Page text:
Q. If you could stay healthy (“biologically young, chronologically old”), how long would you want to live?
As long as I can sustain belief.
It depends a lot on how long the people that I care about could live. Would I want to watch other people die? And how flexible the definitions of identity, relationship, and self are. Already the myriad of experiences at my fingertips have made me question my gender, my roles, my nationality, my everything.
Life is hard when we have to navigate competing narratives—as an individual, and as a society.
Monogamy? Family? Citizenship?
And resources—would I have resources to sustain myself? Would my quality of life be tremendously different? Would I choose to own less and do more? Would I hoard, or would I give?
Would I still taste pomelos? Would coffee still wake me up? Would I still have an orgasm? Would there be anywhere new to see?
Would everyone choose heroin? Or would we stop smoking?
There would be so much to foster in this modern culture…so much minutia—how would we handle all our memories?
Could we plug ourselves into a hard drive and download a bit? Would we have to sleep more? Or sounder?
Would communication become less linear? Would everyone segue between thoughts, concepts, and metaphors with fluidity? Or would we have inadvertently created one language, with less unknowns—and less romance—less heritage?
How would our culture(s) handle so much more? Would we have more specialist knowledge? … Eccentrics with experiences that were so myriad that they prohibited each from creating sound relationships with others? Or would there be a greater unity buttressed by the overlapping experiences of so many people?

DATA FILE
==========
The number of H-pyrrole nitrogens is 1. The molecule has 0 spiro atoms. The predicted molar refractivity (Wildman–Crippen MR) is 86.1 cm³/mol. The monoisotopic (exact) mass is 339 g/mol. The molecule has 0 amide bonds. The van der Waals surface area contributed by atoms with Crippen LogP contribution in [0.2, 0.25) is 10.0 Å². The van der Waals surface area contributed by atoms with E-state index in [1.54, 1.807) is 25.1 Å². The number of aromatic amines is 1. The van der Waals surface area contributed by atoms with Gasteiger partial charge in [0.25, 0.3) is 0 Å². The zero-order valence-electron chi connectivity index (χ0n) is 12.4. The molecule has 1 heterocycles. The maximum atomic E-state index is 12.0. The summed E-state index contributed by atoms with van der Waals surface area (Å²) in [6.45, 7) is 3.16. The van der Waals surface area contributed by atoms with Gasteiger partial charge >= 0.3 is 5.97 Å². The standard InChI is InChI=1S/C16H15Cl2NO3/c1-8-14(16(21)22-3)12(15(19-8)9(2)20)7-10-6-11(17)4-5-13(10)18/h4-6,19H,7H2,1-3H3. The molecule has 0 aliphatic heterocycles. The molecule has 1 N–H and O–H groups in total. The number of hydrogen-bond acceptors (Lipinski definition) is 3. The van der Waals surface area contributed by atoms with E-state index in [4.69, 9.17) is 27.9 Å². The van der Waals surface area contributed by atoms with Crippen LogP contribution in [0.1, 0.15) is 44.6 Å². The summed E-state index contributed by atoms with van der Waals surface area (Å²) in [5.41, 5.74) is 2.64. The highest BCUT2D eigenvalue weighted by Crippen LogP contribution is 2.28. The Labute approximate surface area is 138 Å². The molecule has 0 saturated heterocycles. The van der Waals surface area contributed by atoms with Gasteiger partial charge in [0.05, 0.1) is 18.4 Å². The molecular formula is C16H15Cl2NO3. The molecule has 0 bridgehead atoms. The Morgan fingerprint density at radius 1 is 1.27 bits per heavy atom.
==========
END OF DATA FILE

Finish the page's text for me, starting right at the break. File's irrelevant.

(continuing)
Would people choose to die more? And would that be acceptable?
Would they find lack of change increasingly oppressive? Would they take greater risks?
Or would the idea of losing 500 years of life in a single day begin to outweigh glory and fame? Would we ALWAYS choose safe sex?
Would we revere age and wisdom more? Or continue to celebrate youth and shapeliness?
In a world where resources have never been limitless, would society choose which people were worth most and allow them greater years? And could that ever be anything other than arbitrary and without nuance?
Q. If you knew that you had an extra 50 years in front of you, how might you change your life?
I would live it exactly as I do now. And I would choose to live as long as I can—because daily we have the opportunity to choose life, or not. And daily we struggle to accept change and trudge forward.
Q. Would you wish a 500-year-life on your kids if you couldn’t have one, too?
I would wish my children to make their own choices. The day my son was born I wept because I realized I wouldn’t know him in his old age, because I wouldn’t always be there to protect him, and because I realized that I could never be everything he needed.
Parents have to make peace with that from the beginning. The day you begin to love, loss looms large.